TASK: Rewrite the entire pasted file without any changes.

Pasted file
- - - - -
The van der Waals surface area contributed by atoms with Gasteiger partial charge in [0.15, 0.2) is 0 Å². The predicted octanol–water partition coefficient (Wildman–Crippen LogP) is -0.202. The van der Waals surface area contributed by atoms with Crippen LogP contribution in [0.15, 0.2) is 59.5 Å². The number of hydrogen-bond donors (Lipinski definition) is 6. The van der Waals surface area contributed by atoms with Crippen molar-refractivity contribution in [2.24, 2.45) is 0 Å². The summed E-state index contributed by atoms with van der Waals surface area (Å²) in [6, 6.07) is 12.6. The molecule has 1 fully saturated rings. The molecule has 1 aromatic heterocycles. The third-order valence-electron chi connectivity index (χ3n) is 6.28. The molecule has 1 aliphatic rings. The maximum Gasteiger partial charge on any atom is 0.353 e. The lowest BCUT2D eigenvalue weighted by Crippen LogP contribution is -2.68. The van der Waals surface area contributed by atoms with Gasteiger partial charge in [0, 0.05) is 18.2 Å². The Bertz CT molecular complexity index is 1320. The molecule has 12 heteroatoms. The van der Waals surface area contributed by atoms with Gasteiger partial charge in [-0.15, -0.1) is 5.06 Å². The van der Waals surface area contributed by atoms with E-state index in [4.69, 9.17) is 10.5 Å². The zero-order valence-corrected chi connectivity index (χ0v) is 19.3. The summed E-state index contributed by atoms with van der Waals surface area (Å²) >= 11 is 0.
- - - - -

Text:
The van der Waals surface area contributed by atoms with Gasteiger partial charge in [0.15, 0.2) is 0 Å². The predicted octanol–water partition coefficient (Wildman–Crippen LogP) is -0.202. The van der Waals surface area contributed by atoms with Crippen LogP contribution in [0.15, 0.2) is 59.5 Å². The number of hydrogen-bond donors (Lipinski definition) is 6. The van der Waals surface area contributed by atoms with Crippen molar-refractivity contribution in [2.24, 2.45) is 0 Å². The summed E-state index contributed by atoms with van der Waals surface area (Å²) in [6, 6.07) is 12.6. The molecule has 1 fully saturated rings. The molecule has 1 aromatic heterocycles. The third-order valence-electron chi connectivity index (χ3n) is 6.28. The molecule has 1 aliphatic rings. The maximum Gasteiger partial charge on any atom is 0.353 e. The lowest BCUT2D eigenvalue weighted by Crippen LogP contribution is -2.68. The van der Waals surface area contributed by atoms with Gasteiger partial charge in [0, 0.05) is 18.2 Å². The Bertz CT molecular complexity index is 1320. The molecule has 12 heteroatoms. The van der Waals surface area contributed by atoms with Gasteiger partial charge in [-0.15, -0.1) is 5.06 Å². The van der Waals surface area contributed by atoms with E-state index in [4.69, 9.17) is 10.5 Å². The zero-order valence-corrected chi connectivity index (χ0v) is 19.3. The summed E-state index contributed by atoms with van der Waals surface area (Å²) >= 11 is 0.